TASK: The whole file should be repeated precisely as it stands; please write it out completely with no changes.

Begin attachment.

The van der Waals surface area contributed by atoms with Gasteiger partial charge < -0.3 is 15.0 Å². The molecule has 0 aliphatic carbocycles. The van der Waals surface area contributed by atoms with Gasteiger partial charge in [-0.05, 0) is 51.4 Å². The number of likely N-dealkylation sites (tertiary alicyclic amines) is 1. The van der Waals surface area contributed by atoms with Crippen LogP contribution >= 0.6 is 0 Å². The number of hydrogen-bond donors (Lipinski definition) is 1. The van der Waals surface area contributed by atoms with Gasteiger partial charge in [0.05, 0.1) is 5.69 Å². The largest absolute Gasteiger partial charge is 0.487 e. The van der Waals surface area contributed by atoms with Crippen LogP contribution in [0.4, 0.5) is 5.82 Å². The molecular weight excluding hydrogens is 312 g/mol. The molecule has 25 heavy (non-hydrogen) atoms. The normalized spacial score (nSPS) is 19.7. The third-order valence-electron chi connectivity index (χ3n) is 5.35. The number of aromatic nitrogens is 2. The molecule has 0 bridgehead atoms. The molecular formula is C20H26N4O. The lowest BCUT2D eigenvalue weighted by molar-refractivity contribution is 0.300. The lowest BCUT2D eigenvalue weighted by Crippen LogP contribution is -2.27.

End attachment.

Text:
The van der Waals surface area contributed by atoms with Gasteiger partial charge < -0.3 is 15.0 Å². The molecule has 0 aliphatic carbocycles. The van der Waals surface area contributed by atoms with Gasteiger partial charge in [-0.05, 0) is 51.4 Å². The number of likely N-dealkylation sites (tertiary alicyclic amines) is 1. The van der Waals surface area contributed by atoms with Crippen LogP contribution >= 0.6 is 0 Å². The number of hydrogen-bond donors (Lipinski definition) is 1. The van der Waals surface area contributed by atoms with Gasteiger partial charge in [0.05, 0.1) is 5.69 Å². The largest absolute Gasteiger partial charge is 0.487 e. The van der Waals surface area contributed by atoms with Crippen LogP contribution in [0.4, 0.5) is 5.82 Å². The molecular weight excluding hydrogens is 312 g/mol. The molecule has 25 heavy (non-hydrogen) atoms. The normalized spacial score (nSPS) is 19.7. The third-order valence-electron chi connectivity index (χ3n) is 5.35. The number of aromatic nitrogens is 2. The molecule has 0 bridgehead atoms. The molecular formula is C20H26N4O. The lowest BCUT2D eigenvalue weighted by molar-refractivity contribution is 0.300. The lowest BCUT2D eigenvalue weighted by Crippen LogP contribution is -2.27.